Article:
An operating agreement defines the organizational structure of your company and sets up a chain of command. Although not every state requires one, it protects your interests when starting your business—even if you're forming a single-member LLC.
In this guide, you'll learn what to include in an operating agreement to protect your business and personal assets and how to file and maintain one.
What Is an Operating Agreement?
The purpose of an operating agreement is to define rules and guidelines for a business. As the business owner, your personal liability might increase without the structure laid out in an operating agreement. Even if your state doesn't require one, it might be wise to consider drafting an agreement to protect your interests.
For example, if your LLC has multiple members who each contributed different amounts when forming the business, you might want to stipulate a profit split reflecting those contributions. Without an operating agreement, your business is governed by the rules in your state, meaning you could be subject to an even split of all profits.
What an Operating Agreement Should Include
An operating agreement should outline voting rights, member responsibilities, and even meeting frequency. While many states do not require any particulars, it's wise to make an agreement that's specific to your needs.
These 13 items can help you clearly explain each part of your business and prove its legitimacy, although your operating agreement will depend on the size of your LLC, your expansion plans, and more.
1. Name and Address of Your LLC
Include the legal name of the LLC and its registered address. Depending on your state, you might need to add the words “Limited Liability Company" or “LLC" to your company's official name. Most states require that your company's address must:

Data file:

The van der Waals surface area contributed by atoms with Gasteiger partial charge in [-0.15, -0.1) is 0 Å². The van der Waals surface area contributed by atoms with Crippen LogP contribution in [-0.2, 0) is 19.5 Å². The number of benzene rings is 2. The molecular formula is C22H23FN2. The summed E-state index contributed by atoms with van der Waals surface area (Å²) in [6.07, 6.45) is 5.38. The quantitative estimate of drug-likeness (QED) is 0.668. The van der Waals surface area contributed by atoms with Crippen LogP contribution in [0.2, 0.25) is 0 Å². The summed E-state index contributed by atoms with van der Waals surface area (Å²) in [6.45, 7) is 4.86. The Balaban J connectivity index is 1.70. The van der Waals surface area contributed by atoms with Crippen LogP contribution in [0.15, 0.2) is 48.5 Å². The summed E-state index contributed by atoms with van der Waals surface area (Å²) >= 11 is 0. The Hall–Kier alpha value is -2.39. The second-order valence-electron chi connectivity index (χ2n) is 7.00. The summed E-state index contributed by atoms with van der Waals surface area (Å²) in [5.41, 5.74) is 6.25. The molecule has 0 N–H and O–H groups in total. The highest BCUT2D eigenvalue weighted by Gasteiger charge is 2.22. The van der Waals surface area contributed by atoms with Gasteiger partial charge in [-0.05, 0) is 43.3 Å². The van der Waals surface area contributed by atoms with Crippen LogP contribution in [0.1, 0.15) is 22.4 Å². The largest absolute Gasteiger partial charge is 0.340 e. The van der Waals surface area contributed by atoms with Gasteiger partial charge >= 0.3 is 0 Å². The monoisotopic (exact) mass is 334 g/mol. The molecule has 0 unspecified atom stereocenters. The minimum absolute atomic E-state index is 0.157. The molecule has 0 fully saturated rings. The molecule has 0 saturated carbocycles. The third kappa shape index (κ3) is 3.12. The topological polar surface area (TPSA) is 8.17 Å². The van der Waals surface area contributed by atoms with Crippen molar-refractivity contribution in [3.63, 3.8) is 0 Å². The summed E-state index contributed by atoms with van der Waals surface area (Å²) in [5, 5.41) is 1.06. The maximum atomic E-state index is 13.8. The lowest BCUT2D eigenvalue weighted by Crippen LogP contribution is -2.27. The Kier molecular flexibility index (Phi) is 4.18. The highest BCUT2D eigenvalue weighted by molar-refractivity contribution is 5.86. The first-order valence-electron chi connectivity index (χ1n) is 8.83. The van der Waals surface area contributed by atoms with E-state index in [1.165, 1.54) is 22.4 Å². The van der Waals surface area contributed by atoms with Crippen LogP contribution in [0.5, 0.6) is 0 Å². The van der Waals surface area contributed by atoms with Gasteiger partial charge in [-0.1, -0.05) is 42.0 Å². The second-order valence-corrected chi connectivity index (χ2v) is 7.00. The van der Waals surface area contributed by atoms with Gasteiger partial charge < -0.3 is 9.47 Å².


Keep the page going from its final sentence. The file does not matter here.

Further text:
- Be able to receive mail
- Be permanent and not a P.O. box
2. LLC Articles of Organization
File articles of organization with the secretary of state in the state where your business is based. Include this document in your operating agreement to:
- Verify the business's legitimacy
- Prove the founding date
3. Purpose of Your LLC
This is the intention of your company. What does your business hope to accomplish? You'll answer this question when writing your business purpose. A purpose statement usually includes:
- An overview of what the business does
- The state where the business operates
Once you file articles of organization with the secretary of state, you can move ahead with writing your operating agreement. The filing fee for the articles ranges from less than $100 to more than $500, depending on your state.
2. Write the Operating Agreement
Follow the 13 steps above to craft an operating agreement that addresses your LLC's exact needs. Once you've completed the operating agreement, you'll need to ensure member consensus.
3. Sign the Document
Each member should sign the agreement to indicate the validity and help your operating agreement's credibility if it is ever questioned.
4. File the operating agreement securely
When filing your operating agreement, make copies and distribute them to any members. Nonmembers are not required to see the operating agreement.
Operating Agreement FAQs
Don't get hung up on these common questions about LLC operating agreements.
1. Is an Operating Agreement Required?
Not in every state. Five states require that LLCs operating agreements: California, Delaware, Missouri, New York, and Maine. Still, it's a good idea to maintain an operating agreement within your own files, regardless of which state you live in.
2. Is an LLC Agreement the Same as an Operating Agreement?
An LLC agreement could refer to an operating agreement or to articles of organization—LLC agreement is not a generally known entity.
3. What Does an Operating Agreement Cost?
Operating agreements do not cost money, since no state requires you to file an official copy. Instead, it's recommended that you hire a lawyer to help you craft this complex and crucial legal document. Depending on who you hire, the price of an operating agreement varies.
4. Can You Amend an Operating Agreement?
Operating agreements can be amended, but the agreement itself might dictate how that amendment can come into effect. Amendments need member approval and subsequent documentation to make sure they're enforced. An operating agreement might require a certain majority of votes to pass an amendment.